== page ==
Hiking Gear List
Here you will find a list of some of the gear I use for walking cross country or day hikes. a bit less then when I go on alpine expeditions..
Camera and lenses
Hello there! thank you for stopping by my site. In here you will find a collection of expeditions from all over the globe. I try to keep all the pictures, videos and blogs under one roof. Please feel free to explore the site at your own pace. Feed back is always welcome.
I'm a hat kind of guy, let's face it, you look better than sporting a baseball cap, and it offers better sun protection. The buff is a new addition to my kit, and I love it, so many uses. Whether in cold or hot days it is an excellent tool to protect your face from the elements.
Finally, sunglasses are a must if you are going to spend days on end out and about. I like Oakley. They look good, and the lenses are interchangeable. I love polarized glasses, I highly recommend them, they make the sky pop and cut down on glare.
Backpack and water system
A lightweight back, well adjusted to your body can either make or break your chances of completing a thru-hike. I love the Osprey Exos 58 as it has plenty of space and it only weighs 2 pounds.
A Hydration bladder helps me stay hydrated constantly sipping without having to stop and reach back for a water bottle. A water filtration system is necessary in my opinion especially if you are going to drink water from unreliable sources or in case of an emergency. You do not want to get sick on the trail.
A water bottle is still a good idea especially if you want to fill up and later transfer it to your camelback.
They say take care of your torso, and your extremities will take care of themselves. I like the North Face down jacket. It is incredibly lightweight and suitable for temperatures down into the low 50s. It became my pillow when my inflatable one sprung a leak, and I had to get rid of it. A fleece jacket will increase the warmth in case of the temperature drops into the 30s.
As for shirts, you can't go wrong with Columbia PFG. They are designed for fishermen, meaning they are great for protection from the sun, they breathe and dry extremely quickly.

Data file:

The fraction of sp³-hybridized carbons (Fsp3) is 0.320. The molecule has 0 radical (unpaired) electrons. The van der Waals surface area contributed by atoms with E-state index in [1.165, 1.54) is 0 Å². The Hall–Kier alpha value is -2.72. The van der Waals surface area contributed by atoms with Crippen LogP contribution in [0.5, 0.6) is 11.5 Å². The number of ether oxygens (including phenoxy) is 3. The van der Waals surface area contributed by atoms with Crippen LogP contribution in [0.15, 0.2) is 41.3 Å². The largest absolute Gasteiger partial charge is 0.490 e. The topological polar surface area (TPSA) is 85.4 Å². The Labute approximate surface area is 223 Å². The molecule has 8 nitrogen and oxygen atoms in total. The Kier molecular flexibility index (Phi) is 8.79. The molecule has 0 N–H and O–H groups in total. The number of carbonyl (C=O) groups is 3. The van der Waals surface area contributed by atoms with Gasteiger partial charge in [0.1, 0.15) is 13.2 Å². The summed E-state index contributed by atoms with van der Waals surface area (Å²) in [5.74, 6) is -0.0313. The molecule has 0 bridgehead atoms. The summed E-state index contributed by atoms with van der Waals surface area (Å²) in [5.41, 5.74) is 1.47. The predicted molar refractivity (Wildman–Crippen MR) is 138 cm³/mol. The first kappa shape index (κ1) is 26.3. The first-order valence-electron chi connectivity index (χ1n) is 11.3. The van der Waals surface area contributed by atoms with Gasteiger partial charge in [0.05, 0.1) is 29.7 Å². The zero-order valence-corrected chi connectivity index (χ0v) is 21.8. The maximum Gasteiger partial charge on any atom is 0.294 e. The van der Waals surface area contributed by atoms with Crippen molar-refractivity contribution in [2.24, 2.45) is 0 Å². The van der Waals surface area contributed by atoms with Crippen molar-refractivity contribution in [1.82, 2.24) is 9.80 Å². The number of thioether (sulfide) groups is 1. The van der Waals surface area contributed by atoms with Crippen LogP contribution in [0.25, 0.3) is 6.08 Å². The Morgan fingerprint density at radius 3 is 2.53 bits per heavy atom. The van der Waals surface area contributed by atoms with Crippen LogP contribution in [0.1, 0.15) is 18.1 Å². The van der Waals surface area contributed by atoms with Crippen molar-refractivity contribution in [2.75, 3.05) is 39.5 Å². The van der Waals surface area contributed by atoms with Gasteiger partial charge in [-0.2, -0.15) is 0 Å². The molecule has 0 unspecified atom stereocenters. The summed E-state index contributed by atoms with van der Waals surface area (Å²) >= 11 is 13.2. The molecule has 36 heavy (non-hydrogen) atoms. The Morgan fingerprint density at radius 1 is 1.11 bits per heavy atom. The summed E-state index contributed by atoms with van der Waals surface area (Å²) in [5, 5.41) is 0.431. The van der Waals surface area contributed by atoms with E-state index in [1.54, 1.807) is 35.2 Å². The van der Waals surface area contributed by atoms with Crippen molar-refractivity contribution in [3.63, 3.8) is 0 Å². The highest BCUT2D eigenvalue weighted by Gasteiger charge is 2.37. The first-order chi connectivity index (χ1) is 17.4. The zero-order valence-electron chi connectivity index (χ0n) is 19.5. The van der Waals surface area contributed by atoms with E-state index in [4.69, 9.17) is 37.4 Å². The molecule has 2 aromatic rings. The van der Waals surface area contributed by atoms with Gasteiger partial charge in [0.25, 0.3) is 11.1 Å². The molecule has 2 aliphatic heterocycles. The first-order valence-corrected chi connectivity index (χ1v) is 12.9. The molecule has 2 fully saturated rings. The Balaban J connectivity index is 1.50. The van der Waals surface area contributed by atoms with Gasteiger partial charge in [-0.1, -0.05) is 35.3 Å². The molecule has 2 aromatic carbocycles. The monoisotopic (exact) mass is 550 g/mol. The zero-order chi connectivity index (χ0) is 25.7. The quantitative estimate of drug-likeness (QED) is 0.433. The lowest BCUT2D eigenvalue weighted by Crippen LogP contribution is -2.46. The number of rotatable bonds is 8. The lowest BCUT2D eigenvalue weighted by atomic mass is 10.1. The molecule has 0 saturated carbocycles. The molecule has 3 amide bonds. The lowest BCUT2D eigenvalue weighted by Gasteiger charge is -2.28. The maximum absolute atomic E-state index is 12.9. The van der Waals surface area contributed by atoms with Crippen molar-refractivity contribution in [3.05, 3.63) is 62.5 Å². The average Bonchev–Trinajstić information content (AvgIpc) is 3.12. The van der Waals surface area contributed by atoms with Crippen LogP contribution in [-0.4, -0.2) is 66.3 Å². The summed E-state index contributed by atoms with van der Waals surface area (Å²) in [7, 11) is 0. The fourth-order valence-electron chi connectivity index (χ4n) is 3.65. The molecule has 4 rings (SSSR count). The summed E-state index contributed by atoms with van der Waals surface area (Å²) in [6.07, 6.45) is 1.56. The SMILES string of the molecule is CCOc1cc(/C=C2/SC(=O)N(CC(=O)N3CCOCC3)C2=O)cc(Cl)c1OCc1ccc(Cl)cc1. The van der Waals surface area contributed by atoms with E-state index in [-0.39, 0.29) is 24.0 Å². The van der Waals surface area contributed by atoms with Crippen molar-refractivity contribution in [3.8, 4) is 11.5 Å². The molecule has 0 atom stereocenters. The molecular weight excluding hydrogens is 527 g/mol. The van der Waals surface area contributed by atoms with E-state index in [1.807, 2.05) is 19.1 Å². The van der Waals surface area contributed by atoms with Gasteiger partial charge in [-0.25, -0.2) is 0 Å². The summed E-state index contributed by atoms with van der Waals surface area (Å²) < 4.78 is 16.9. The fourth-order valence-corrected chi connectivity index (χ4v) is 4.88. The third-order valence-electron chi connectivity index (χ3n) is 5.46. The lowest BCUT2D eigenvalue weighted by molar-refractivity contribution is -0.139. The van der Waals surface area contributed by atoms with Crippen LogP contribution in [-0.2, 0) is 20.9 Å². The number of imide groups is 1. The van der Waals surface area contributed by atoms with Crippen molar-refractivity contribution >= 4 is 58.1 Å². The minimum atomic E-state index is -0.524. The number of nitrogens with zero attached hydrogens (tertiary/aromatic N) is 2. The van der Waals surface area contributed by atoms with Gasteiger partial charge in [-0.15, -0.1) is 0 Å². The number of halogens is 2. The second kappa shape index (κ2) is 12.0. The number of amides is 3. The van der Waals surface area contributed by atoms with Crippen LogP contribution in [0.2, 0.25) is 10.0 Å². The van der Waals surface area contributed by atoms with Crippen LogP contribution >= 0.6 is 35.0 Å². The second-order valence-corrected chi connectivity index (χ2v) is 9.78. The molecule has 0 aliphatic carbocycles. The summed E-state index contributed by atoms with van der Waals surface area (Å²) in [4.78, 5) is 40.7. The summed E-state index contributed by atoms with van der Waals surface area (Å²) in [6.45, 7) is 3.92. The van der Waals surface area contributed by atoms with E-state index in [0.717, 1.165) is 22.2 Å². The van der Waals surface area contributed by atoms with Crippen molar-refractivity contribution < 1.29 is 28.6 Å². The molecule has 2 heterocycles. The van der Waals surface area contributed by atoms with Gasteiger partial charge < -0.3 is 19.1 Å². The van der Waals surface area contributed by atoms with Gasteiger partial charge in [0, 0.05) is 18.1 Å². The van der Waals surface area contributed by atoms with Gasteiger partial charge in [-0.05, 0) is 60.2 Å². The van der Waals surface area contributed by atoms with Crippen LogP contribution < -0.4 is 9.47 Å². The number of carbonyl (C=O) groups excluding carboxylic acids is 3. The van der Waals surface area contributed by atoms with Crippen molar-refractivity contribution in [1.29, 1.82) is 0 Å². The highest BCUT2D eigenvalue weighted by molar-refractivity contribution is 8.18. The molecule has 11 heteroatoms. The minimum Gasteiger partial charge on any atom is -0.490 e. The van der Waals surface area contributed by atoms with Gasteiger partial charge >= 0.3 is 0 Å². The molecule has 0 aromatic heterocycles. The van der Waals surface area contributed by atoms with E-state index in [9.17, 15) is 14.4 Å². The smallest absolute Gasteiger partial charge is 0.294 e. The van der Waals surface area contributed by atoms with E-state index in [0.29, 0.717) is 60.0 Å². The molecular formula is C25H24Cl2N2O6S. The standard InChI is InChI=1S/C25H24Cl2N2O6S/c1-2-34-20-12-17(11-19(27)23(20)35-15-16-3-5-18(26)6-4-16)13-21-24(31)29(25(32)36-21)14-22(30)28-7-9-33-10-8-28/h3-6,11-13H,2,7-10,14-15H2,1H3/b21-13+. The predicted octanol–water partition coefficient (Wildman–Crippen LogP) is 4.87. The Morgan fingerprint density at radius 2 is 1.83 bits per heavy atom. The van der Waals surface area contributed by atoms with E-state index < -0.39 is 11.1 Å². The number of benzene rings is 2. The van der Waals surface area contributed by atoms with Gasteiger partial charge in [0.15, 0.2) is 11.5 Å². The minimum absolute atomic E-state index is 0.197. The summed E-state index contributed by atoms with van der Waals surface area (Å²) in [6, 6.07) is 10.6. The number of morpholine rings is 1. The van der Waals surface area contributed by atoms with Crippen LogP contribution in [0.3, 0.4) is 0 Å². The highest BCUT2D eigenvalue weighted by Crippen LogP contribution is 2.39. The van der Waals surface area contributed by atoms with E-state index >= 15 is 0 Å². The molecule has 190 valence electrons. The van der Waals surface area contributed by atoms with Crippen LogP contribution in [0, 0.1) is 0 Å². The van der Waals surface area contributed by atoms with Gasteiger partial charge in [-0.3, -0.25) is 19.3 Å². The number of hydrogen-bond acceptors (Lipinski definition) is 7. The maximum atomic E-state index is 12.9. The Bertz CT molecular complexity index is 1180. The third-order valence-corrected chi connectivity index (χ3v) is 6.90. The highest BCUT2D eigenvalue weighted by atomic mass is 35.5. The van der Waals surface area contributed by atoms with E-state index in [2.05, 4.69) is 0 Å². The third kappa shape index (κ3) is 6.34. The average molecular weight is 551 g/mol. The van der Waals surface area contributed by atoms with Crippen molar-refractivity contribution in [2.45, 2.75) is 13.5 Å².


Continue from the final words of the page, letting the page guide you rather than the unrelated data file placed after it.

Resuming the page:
When it comes to underwear, you can't go wrong with ExOfficio. They are fast drying and breathable with an antimicrobial treatment that reduces odor in the fabric.
Their slogan is "17 countries. Six weeks. One pair of award-winning underwear. Ok, maybe two."
When it comes to pants, I find removable legs to turn them into shorts to be a great feature. Don't forget a good belt as you will lose weight on the trails.
The most controversial subject, boots vs. shoes, I've been on both sides of the debate. I feel like boots are great for rough mountainous terrain where ankle support is imperative. Shoes, on the other hand, are great for flat trails or roads. A good pair of soles or inserts is an excellent addition for support and comfort. Merino wool fast drying socks are a plus.
For an in depth video of my shoes click here.
I've always been a rain jacket and waterproof shell pants, but I decided to give ponchos a chance to cover the camera from the rain and not have to put it away in the bag. A pair of Waterproof socks worked wonders on those rainy days on the via Francigena.
DexShell Ultralite Bamboo Waterproof Socks
Compression sacks are the secret sauce for getting the volume down and fitting all your puffy clothes in a small space. I also use them to compartmentalize my clothes into separate groups.
The Vipertek flashlight works great for those early morning walks when the sun has not yet come out. A huge plus is the built-in electric stun gun. Great to scare off aggressive animals. The one downside is the fact that it only works with 110v outlets, you will need a travel power converter in Europe.
Finally, a Swiss army knife is essential for picnics and opening bottles of wine.